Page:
Comptroller Thomas DiNapoli just issued a set of fiscal reform proposals designed to address the continuing lack of accountability and transparency in key areas of New York's budget. While by no means representing a fiscal panacea, they are solid ideas, deserving of broad public and legislative support.
New York's 2 percent local property tax levy cap has passed another important legal test, prevailing in the state's mid-level appeals court over a constitutional challenge from the state's largest teachers' union.
Governor Cuomo’s $15 minimum wage plan will cost the state’s Medicaid program more than $100 million over the next two years, according to figures in a budget analysis released Wednesday by state Comptroller Tom DiNapoli.
Whether they know it or not, New York State taxpayers are locked in a high-stakes partnership with a billionaire whose high-tech business empire has been "fueled by his voracious appetite for risk and unyielding confidence."
Among the nation's four most populous states, New York is better prepared than California to weather the next recession—but not as well-prepared as Florida and Texas, according to fiscal stress test results from Moody's Investor Service.
The rate of private sector job creation in major upstate metro areas remained very low during the 12-month period ending in March, according to the latest state labor statistics.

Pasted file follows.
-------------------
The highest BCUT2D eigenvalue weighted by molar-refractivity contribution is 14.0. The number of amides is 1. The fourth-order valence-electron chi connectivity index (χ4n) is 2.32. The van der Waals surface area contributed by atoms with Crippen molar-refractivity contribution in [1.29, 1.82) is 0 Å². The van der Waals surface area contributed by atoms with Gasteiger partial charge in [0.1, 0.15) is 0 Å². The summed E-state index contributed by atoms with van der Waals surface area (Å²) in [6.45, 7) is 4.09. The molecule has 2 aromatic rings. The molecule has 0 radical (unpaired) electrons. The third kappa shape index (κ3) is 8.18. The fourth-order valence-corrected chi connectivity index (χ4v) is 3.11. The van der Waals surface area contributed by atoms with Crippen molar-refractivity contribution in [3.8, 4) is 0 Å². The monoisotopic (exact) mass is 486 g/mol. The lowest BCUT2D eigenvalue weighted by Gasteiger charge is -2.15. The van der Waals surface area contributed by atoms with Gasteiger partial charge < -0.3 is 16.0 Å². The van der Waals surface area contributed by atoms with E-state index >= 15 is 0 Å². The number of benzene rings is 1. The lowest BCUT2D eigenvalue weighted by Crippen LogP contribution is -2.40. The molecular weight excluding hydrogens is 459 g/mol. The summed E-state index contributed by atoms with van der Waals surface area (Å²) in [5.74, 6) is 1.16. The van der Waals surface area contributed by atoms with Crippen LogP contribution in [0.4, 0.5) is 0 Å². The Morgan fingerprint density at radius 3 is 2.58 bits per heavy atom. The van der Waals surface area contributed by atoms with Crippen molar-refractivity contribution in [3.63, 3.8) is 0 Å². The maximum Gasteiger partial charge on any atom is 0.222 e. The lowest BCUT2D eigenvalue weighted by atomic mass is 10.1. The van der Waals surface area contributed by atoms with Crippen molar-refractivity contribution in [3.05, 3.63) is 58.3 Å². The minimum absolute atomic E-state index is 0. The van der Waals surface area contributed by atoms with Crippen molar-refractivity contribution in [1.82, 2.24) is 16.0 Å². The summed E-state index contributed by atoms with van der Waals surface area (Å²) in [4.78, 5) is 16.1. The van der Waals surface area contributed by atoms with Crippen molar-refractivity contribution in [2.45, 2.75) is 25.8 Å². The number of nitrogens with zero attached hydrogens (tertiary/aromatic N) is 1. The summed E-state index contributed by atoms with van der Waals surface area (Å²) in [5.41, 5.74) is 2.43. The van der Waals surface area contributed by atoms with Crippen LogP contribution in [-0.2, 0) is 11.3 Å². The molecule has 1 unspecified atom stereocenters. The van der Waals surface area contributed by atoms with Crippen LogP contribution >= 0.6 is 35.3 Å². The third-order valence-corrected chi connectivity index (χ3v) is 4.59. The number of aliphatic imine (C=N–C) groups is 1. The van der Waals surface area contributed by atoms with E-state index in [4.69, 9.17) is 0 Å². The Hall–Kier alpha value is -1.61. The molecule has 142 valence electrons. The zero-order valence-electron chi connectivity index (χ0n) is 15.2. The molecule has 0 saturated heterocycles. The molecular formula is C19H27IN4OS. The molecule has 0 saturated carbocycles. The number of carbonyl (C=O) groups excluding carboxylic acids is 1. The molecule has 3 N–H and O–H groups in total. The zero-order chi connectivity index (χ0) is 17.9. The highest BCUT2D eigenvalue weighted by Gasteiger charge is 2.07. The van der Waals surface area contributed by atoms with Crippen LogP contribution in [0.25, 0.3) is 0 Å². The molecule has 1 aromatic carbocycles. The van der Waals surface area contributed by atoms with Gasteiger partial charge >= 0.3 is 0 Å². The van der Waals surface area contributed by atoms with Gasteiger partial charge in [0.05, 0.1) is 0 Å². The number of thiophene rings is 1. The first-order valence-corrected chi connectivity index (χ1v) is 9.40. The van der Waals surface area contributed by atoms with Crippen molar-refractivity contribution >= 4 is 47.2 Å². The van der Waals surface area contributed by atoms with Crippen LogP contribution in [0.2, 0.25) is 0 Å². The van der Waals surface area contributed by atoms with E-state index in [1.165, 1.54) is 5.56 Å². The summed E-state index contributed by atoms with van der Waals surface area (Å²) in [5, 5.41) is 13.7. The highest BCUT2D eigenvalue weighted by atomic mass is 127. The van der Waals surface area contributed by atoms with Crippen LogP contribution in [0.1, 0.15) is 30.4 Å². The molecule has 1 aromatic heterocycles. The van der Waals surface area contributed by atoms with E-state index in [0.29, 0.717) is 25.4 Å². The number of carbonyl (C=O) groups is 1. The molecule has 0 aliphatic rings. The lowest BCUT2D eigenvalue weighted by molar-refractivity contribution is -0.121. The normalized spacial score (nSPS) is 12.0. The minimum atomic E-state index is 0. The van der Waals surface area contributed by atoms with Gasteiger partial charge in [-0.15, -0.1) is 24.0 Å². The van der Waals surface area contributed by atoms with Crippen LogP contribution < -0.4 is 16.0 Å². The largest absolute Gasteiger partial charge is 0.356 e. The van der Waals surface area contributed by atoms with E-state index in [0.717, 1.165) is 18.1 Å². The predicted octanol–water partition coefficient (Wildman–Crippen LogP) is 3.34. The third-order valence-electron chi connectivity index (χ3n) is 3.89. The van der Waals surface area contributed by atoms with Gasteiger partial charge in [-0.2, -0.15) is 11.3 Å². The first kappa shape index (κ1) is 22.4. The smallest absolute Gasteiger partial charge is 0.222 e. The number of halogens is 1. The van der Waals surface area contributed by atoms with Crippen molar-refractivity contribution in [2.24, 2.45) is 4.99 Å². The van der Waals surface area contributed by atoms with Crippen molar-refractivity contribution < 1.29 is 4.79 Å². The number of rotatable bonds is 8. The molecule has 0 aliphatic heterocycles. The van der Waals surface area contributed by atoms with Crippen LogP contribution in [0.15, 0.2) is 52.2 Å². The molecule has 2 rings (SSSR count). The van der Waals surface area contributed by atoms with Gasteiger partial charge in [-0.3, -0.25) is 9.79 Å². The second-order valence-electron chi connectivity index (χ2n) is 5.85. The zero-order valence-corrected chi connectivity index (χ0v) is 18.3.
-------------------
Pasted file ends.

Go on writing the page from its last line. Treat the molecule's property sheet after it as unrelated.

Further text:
Now that the state has enacted its biggest personal income tax cut since the mid-1990s, a prime task facing Governor Andrew Cuomo and the Legislature next year will be figuring out how to accommodate the tax cut in future budgets.
New York's budget for fiscal 2017 includes the state's biggest and broadest personal income tax cut since the mid-1990s.
Equally significant, the income tax section (Part TT) of the budget's revenue bill decouples the previously temporary cuts in middle-income brackets, which will now be expanded and extended permanently, from the state's "millionaire tax," which is still due to expire at the end of 2017.
The new state budget will fund a 35 percent expansion of a murky $1.1 billion pork-barrel slush fund controlled by Governor Andrew Cuomo and state lawmakers.
While legislative leaders and Governor Cuomo were cooking their latest backroom state budget deal, the New York City Independent Budget Office was issuing five years' worth of updated statistics showing how heavily the city already depends on the volatile earnings of taxpayers at the top of the income pyramid.
Employment growth in most upstate New York regions remained weak during the year ending in February, according to the latest monthly state Department of Labor jobs report.
Upstate New York's population began to decline at a faster rate between mid-2014 and 2015, according to updated Census Bureau estimates.